A Moment’s Silence for the Death of Tinder

Love and Sex

A Moment’s Silence for the Death of Tinder

Illustration: Akshita Monga

L

et’s take a moment’s silence to mourn Tinder. Yes, that dating app you turned to in the middle of the night, a month after your break up while scrolling through your ex’s timeline and chancing upon a picture of them with a hot thang. I learnt about the sad demise of Tinder six months ago, during an intoxicated haze at a noisy table of six girls, intent on fully exploiting the offerings of Ladies Night.

With the presence of a glass of sparkling mimosa, R, my oldest friend from college and a bonafide bhakt of dating apps, began intently advising her recently broken-up colleague on the rules of app-fuelled singledom. It’s a time of “hitting and quitting”, she expertly claimed, where it was imperative to free one from the burden of emotions, and wallow in the indulgence of gift-wrapped casual sex that presented itself in a matter of a swipe. According to her, it was the quality of the swipe — an act that usually requires very little thought — that actually held the key to a hook up being a success.

By this point, R commanded the rapt attention of the entire table, newly single homegirl included. Was there a secret algorithm that helped bettering the quality of swipes? Or was R just about to feed us some bullshit about staying away from fuckbois who might potentially screw us over?

It was then that R owned her mic-drop moment. After a pause, she posited that the quality of any swipe was inversely proportional to one’s Tinder usage. Or, the easiest way to land good dates, interesting people, and banger sex was in not using Tinder. The increasing overpopulation on Tinder ensured that the dating app’s time in the sun, and its place inside our smartphones was all but over. It was instead, time to embrace the era of exclusivity in the form of Hinge, Happn, OkCupid, Bumble, and Grindr.

Nowadays, there are as many millennials going on Tinder to find dates or hook up as there are untampered EVMs in the country.

That night, I didn’t completely buy into the reality of Tinder’s death, even though it had been weeks since I had also tapped on Tinder on my smartphone. As far as I was concerned, it was merely a rumour; one that I chalked up to R’s bad experiences laced with her incomparable talent to exaggerate. I was unable to fathom how a dating app that revolutionised hook ups, placing them bang in the centre of cultural relevance could suddenly be out of style? Back in 2012, Tinder was the cool NRI cousin we all wanted to get with, certain that their arrival heralded numerous gifts. Five years on, how did it get relegated to the dustbin?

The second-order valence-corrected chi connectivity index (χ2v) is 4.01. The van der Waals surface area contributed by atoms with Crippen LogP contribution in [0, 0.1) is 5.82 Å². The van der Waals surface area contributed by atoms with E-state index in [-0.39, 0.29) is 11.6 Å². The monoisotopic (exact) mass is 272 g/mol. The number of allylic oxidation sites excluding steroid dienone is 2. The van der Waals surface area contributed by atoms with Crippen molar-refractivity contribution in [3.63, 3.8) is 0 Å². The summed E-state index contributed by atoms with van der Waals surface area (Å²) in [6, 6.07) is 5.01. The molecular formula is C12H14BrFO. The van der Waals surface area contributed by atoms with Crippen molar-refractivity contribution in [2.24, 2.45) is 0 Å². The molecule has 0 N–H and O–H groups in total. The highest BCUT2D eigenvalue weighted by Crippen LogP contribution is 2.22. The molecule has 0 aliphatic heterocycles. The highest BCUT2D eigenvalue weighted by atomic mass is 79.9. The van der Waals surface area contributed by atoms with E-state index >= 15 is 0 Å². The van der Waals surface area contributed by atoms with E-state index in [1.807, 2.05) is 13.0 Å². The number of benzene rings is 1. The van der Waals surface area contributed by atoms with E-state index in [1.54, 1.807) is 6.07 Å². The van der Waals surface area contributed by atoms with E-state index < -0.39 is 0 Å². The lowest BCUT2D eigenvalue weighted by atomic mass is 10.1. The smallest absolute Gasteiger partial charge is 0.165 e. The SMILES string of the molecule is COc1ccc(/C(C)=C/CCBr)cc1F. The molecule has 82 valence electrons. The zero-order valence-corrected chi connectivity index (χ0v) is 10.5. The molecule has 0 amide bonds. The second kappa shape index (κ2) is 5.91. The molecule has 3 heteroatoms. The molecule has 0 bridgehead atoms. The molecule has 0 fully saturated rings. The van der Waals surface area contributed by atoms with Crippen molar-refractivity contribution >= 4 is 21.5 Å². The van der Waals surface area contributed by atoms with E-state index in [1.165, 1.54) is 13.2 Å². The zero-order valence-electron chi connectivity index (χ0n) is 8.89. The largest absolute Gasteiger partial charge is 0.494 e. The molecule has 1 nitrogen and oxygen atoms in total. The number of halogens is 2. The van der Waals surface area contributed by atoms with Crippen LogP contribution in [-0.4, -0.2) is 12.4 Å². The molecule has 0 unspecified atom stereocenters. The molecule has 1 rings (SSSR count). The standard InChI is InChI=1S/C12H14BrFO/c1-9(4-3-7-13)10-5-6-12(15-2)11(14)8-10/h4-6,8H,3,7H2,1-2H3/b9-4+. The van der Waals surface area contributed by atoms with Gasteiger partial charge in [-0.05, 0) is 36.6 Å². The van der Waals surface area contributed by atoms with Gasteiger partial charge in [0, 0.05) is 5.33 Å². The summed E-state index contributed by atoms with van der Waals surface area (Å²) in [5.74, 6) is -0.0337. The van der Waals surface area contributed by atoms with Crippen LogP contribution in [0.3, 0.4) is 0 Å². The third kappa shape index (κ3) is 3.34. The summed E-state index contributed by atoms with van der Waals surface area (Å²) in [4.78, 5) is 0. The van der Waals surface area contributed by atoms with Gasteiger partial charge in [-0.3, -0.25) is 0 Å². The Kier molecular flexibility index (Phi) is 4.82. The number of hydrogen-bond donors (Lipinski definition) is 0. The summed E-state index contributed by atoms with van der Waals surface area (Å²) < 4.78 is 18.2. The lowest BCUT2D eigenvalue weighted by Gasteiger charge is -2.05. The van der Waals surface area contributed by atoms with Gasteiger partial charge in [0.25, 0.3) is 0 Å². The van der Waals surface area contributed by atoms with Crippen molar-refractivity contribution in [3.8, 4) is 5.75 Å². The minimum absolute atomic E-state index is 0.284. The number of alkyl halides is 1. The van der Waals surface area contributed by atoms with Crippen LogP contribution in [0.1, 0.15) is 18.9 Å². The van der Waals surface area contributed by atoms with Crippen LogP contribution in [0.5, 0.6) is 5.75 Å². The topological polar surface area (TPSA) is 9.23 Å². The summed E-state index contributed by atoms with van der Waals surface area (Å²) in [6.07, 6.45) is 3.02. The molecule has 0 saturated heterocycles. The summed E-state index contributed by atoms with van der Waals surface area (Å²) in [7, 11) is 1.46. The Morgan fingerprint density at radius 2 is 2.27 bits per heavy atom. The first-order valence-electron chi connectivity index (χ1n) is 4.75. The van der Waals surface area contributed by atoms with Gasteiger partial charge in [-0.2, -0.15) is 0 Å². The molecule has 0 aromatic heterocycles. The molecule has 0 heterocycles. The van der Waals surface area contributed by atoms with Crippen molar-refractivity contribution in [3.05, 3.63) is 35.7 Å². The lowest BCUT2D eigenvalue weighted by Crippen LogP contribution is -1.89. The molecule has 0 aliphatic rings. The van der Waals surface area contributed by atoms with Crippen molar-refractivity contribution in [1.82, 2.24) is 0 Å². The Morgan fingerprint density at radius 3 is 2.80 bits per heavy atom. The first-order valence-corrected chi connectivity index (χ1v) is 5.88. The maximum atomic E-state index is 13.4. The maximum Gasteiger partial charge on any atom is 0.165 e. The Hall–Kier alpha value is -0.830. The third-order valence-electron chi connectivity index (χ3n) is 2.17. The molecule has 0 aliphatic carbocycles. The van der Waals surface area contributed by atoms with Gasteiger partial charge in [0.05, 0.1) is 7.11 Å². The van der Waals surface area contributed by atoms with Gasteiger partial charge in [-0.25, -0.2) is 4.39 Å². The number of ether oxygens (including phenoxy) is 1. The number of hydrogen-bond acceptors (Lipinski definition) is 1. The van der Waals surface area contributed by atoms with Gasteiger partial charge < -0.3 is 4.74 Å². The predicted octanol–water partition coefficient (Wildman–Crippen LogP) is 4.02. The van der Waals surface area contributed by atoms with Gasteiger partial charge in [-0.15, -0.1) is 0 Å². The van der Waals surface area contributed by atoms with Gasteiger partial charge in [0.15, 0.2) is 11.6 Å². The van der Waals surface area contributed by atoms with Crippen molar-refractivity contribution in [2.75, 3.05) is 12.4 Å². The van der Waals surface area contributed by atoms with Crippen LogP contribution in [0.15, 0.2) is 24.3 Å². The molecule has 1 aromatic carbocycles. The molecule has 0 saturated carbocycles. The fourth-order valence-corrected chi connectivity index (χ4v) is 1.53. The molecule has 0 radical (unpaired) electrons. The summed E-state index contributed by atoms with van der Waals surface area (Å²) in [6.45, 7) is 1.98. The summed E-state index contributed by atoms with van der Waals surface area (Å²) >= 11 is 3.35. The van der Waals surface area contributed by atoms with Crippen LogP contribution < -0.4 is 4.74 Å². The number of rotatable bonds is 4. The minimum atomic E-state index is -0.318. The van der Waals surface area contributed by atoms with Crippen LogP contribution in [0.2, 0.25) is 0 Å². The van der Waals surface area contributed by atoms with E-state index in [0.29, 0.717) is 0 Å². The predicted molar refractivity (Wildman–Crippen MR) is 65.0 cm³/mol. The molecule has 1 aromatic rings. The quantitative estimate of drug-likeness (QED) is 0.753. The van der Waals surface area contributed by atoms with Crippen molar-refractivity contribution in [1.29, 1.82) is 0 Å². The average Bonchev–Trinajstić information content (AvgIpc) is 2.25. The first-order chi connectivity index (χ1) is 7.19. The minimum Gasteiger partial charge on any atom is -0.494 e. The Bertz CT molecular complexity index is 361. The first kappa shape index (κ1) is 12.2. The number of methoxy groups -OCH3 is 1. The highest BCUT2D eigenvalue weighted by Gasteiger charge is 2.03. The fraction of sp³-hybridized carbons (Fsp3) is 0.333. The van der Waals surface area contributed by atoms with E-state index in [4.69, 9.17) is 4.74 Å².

The answer, as I was told by my girlfriends and numerous dudes who swore by Tinder, lies in general dating app fatigue affecting millennials across the world. Over time, Tinder’s vanilla-ness became glaringly apparent. When the dating app first came into our lives, we lauded it for being inclusive. It was a dating destination for everyone, regardless of their gender, creepiness quotient, and ghosting acumen. According to at least some of us, this was the democratisation of dating. And for the first time, it empowered and emboldened women to at least think about casual sex.

In 2018, though, a slew of dating apps are squabbling for our collective attention spans, shamelessly advertising their customisations in our faces. Now, Tinder’s plain, wholesome non-specialised embrace no longer feels indispensable.

The problem with Tinder is what was once its advantage. Now it is a dating destination for everyone, from the neighbourhood uncle to your college heartthrob. This mainstreaming is its Achilles heel. Why would I wait for the unpleasant experience of collecting and selecting on an app, when I do that in real life anyway? In the six months that I used Tinder, I’ve swapped near-identical stories of Tinder dates with my friends, hopeless about any iota of novelty.

In playing to the gallery, Tinder started losing points in individuality. On the other hand, newer dating apps like Hinge (that matches you with friends of friends), Bumble (where a girl makes the first move), and Happn (that matches you with people around you) could promise you nights of unique experiences based solely on their customisations. Which person in their right mind wouldn’t want to migrate?

My friend, R stopped using Tinder toward the end of 2016, and yet the app finds a place on her phone until this day sitting snug beside Happn and Hinge. When I quizzed her about this, she enlightened me for the second time in a year. As it turns out, Tinder now, is a playground for serial screenshotters who use unsuspecting Tinder-wasis (or nincompoops as R likes to call them) as pawns for Twitter retweets and Instagram likes. Then there are the few who treat it as a Black Mirror-ish reality show where you can judge anyone by their Uber ratings. Nowadays, there are as many millennials going on Tinder to find dates or hook up as there are untampered EVMs in the country. You get the drift.

At the end of our conversation, I asked R, which of the two categories she fell into. She told me that there also existed a third kind of people who still use Tinder; the ones who liked to stare at its growing irrelevance with each passing day. She is one of them.

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